The method of adaptive echo cancellation can be such as is well known in the art. Examples can be found at "Digital Voice Echo Canceler With a TMS32020", Digital Signal Processing Applications, Volume 1 Texas Instruments, 1986, pp. 415-454 and "Digital Voice Echo Canceler Implementation on the TMS320C5x:, Telecommunications Applications with the TMS320C5x DSPs, Texas Instruments, 1994, pp. 189-201, both of which are incorporated by reference herein.

Options and Alternatives

It will be appreciated that the present invention can take many forms and embodiments. The true essence and spirit of this invention are defined in the appending claims, and it is not intended that the embodiment of the invention presented herein should limit the scope thereof.

For example, the embodiment described above is in the context of a audio scrambler, particularly one which uses inversion scrambling. Different types of such scramblers are commercially available and the methodology is well known in the art. One such inversion scrambler is available from the owner of this application under the trademark Crypto Voice Plus (CVP). A proprietary method of inversion scrambling is disclosed at U.S. Ser. No. 08/673,348 filed Jun. 28, 1996, which is owned by the owner of the present application, and is incorporated by reference herein.

The invention also will function with encryption, as opposed to scrambling technology. The DSP 30 would be appropriately programmed with encryption/decryption software. A wide variety of such programs and modules are available in the art, and the particular method of encryption (or scrambling) does not form the basis for the claims herein. Examples of possible encryption methods or modules can be seen at U.S. Pat. No. 3,962,539 issued Jun. 8, 1976, and incorporated by reference herein.

The embodiment is also described in the context of an after-market, add-on product. The invention can also be incorporated as an originally manufactured part of cellular phones, but its generic connection point, at the electroacoustical transducers of conventional cellular phones, provides a universal type aspect to the invention.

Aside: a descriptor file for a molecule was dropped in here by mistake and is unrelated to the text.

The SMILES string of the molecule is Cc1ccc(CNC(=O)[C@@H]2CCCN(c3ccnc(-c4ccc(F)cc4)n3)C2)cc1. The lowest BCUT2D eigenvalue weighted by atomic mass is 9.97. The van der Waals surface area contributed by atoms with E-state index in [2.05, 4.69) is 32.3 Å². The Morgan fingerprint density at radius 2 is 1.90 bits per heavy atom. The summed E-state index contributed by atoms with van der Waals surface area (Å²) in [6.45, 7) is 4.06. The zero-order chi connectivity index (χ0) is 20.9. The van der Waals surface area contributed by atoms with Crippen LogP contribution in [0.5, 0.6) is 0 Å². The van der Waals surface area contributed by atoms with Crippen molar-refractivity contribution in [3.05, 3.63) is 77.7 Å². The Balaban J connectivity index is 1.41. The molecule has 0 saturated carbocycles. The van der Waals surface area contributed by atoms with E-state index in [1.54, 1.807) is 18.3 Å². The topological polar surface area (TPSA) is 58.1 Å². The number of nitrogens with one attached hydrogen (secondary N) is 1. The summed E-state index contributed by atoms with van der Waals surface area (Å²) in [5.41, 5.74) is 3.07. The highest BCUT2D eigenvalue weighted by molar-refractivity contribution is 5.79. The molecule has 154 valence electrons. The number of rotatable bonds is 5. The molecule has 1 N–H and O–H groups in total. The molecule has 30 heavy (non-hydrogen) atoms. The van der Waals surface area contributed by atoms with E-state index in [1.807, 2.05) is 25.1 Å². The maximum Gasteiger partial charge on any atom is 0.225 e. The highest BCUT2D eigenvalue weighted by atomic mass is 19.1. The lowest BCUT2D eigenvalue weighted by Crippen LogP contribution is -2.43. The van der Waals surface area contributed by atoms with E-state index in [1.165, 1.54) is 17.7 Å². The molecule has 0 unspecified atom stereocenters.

Not only can there be a power conservation feature with the invention, there can also be mode selection/verification which allows switching between utilizing the scrambling or encryption and not. This can easily be accomplished using known programming and mode selection methods. For example, a code entered from the telephone keyboard (such as the key sequence "*0#") could enable the operation of the scrambler or encryptor, and a code could disable it. An existing LED, for example the "lock/unlock" LED on most conventional cellular phones, could also function to indicate if the scrambler or encryptor circuit is enabled or not.

It is to be further understood that the software to operate the DSP can be written in assembly language or some higher level language. The precise coding is within the skill of those skilled in the art.

The above description deals primarily with conventional cellular phones. Recently digital phones have come out in the marketplace. While the present invention may not be ideally suited for digital phones in their digital mode, it is suited for digital phones operating in their analog mode.

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Classifications
U.S. Classification380/52, 380/33, 380/276, 380/270
International ClassificationH04K1/00, H04M1/725
Cooperative ClassificationH04K1/00, H04M1/725
European ClassificationH04M1/725, H04K1/00
Legal Events
DateCodeEventDescription
Mar 28, 2014ASAssignment
Owner name: E.F. JOHNSON COMPANY, TEXAS
Effective date: 20140324
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Sep 21, 2010ASAssignment
Free format text: GRANT OF SECURITY INTEREST IN PATENTS;ASSIGNOR:E. F. JOHNSON COMPANY;REEL/FRAME:025017/0464
Effective date: 20100813
Owner name: WELLS FARGO BANK, NATIONAL ASSOCIATION, CALIFORNIA
Dec 15, 2009FPAYFee payment
Year of fee payment: 12
Jan 5, 2006FPAYFee payment
Year of fee payment: 8
Jan 22, 2002FPAYFee payment
Year of fee payment: 4
Aug 4, 1997ASAssignment
Owner name: TRANSCRYPT INTERNATIONAL, INC., NEBRASKA
Free format text: ASSIGNMENT OF ASSIGNORS INTEREST;ASSIGNORS:HALL, CHRISTOPHER A.;HOLTHAUS, JAMES R.;RIENSCHE, BRADLEY A.;REEL/FRAME:008642/0690
Effective date: 19970307